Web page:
Step 3: Preheat the oven to the right temperature

Preheating your oven is a crucial part of achieving a great cooked meal. Food needs the continuous heat to cook evenly and thoroughly, and preheating your oven can prevent overcooking or undercooking. Allow time for proper preheating, and avoid opening the door so the heat doesn’t escape.

While you can use the temperature a recipe calls for if you’re using an electric oven, convection ovens may need lower temperatures than conventional or electric ovens. Subtracting 25ºF from the temperature a recipe calls will give you the temperature you should use, though temperatures may vary based on your oven and food you’re preparing. For more specific information on your ovens’ temperature settings, check your owner’s manual.

How long does it take to preheat an oven?

The time it takes to preheat an oven varies by oven, and some newer models have quick-preheat features. However, it usually takes about 10-15 minutes to preheat an oven to 350ºF, with an additional increase of 5 or so minutes per every 100 degrees above 350ºF. Therefore, preheating an oven to 400-450ºF or above typically takes about 15-20 minutes.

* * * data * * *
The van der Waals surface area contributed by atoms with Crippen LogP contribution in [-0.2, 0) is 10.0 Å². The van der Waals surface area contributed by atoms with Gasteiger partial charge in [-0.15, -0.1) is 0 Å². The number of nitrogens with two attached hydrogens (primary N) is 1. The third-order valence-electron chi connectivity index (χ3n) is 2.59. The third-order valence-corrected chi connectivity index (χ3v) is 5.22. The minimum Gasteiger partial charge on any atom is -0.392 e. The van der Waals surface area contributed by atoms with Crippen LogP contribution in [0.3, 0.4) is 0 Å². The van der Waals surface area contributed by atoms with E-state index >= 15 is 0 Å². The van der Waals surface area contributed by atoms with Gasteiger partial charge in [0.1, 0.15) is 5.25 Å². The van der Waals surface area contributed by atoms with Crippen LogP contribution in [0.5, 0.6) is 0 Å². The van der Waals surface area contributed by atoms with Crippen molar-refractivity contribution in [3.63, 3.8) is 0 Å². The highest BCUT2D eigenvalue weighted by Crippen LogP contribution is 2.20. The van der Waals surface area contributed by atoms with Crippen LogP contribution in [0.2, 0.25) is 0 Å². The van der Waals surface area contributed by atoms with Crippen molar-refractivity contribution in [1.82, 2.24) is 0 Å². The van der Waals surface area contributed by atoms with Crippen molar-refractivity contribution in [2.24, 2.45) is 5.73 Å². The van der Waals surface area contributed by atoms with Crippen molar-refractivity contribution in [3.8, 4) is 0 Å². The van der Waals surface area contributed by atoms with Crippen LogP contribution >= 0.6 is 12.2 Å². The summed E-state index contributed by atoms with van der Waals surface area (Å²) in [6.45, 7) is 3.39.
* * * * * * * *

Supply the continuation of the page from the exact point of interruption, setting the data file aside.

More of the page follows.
Step 4: Monitor your food cooking in the oven

Keep an eye on your food when it’s in the oven to make sure that the temperature stays consistent and that your dish cooks evenly. If you notice that your dish is browning unevenly or that baked goods like muffins are different shades, it may be because of hotspots. If that’s the case, rotate your food to ensure even cooking. 

Your oven works best when you don’t overcrowd it with dishes. If you have to place more than one dish, use both racks, and stagger the dishes so that heat can travel throughout the oven. Avoid opening the door when you check on your food, and instead rely on your oven window and an oven thermometer. Most importantly, don't forget to set a timer!

Step 5: Keep food warm in the oven until you’re ready to eat

Depending on the model of your oven, you may have an option to keep your food warm prior to serving. If you have an older oven or simply don’t have that feature, you can keep food warm by lowering the temperature to 200ºF, and covering your food with aluminum foil. For crispy or breaded food items, use a cooling rack on top of a cookie sheet, and place items in a single layer. To avoid the flavor profile or consistency of your food to change, don’t keep your food in the oven for longer than an hour.

Step 6: Clean your oven regularly

Keep your oven’s temperatures consistent by cleaning your oven on a regular basis. Clean up any food or liquid that falls to the oven floor, since leaving them in the oven could create smoke and overheat your oven and transfer unpleasant flavors to your food.

You can use your oven’s self-cleaning feature (if available), just remember to wipe the inside clean of any crumbs and debris after it finishes cleaning. If you don’t have an oven with a self-cleaning option, make a paste of baking soda and water and apply with a soft sponge, and use white vinegar to remove the paste.